Thursday, September 27, 2012

Level setting on Level of Assurance

Level-of-Assurance is NOT simple and can't be boiled down to 4 values. There is renewed excitement on the topic of Level of Assurance brings me back to a need to describe the fundamentals. The S&I Framework has projects on it, it also came up at the HL7 Security WG meeting. I look back in my blog and find I covered this best in March of 2011. The concepts are also covered in various articles (See References).

The fundamental that is important is that Level of Assurance applies at 2 abstractions. It is important that these two abstractions are recognized and independently managed:
  1. The Level of Assurance provided by the User Provisioning. That is how sure can we be that the identity represents the individual that it says that it represents.
  2. The Level of Assurance of the authenticated session. That is how sure can we be that the user logged on right now is the user that the identity represents.
In the case of (2) it is far easier to make a technical assessment of the level of assurance of the session authentication step. It is generally along a typical graph showing the types of authentication mechanisms, and how well those mechanisms are managed.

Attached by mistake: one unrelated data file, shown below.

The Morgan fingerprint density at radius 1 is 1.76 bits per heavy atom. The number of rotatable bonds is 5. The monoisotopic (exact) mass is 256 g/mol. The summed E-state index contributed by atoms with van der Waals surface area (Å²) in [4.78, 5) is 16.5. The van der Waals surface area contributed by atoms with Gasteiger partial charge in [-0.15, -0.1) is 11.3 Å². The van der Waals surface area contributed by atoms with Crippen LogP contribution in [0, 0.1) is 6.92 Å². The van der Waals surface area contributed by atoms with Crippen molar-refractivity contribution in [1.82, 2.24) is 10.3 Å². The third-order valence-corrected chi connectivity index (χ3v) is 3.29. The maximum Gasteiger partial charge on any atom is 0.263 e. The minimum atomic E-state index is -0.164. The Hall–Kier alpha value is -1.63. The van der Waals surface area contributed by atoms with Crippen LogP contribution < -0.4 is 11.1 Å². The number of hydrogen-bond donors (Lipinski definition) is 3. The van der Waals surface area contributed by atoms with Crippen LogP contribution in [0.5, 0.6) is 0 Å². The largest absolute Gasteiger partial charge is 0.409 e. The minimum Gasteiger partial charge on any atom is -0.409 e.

In the case of (1) there is very little technical aspects. Meaning that for (1) the Level of Assurance is almost completely a Policy and Procedure issue. There is high-level guidance provided by (NIST) Special Publication 800-63. This sets up the 4 different classes of level-of-assurance. But it does NOT set specific level-of-assurance values. The reason is that actual level-of-assurance can only be defined when bound to specific Policies, Procedures, Physical environment, as well as technology. This is recognized by NIST, this is why they didn’t define a vocabulary. This is also why you will not find a vocabulary anywhere.

In the world of PKI, the Level-Of-Assurance is defined by the Certificate Authority published document “Certificate Policy”. This is not very scaleable or reusable, so there is now an assignment to IANA to host a registry of Level-Of-Assurance policies. In this way there would be a registered URL that can be used as a Level-Of-Assurance vocabulary.

RFC-6711 - An IANA Registry for Level of Assurance (LoA) Profiles
This document establishes an IANA registry for Level of Assurance (LoA) Profiles. The registry is intended to be used as an aid to discovering such LoA definitions in protocols that use an LoA concept, including Security Assertion Markup Language (SAML) 2.0 and OpenID Connect.
Conclusion:
Don't expect that the NIST level-of-assurance model is executable and don't expect a standard to develop a simple vocabulary. 

References: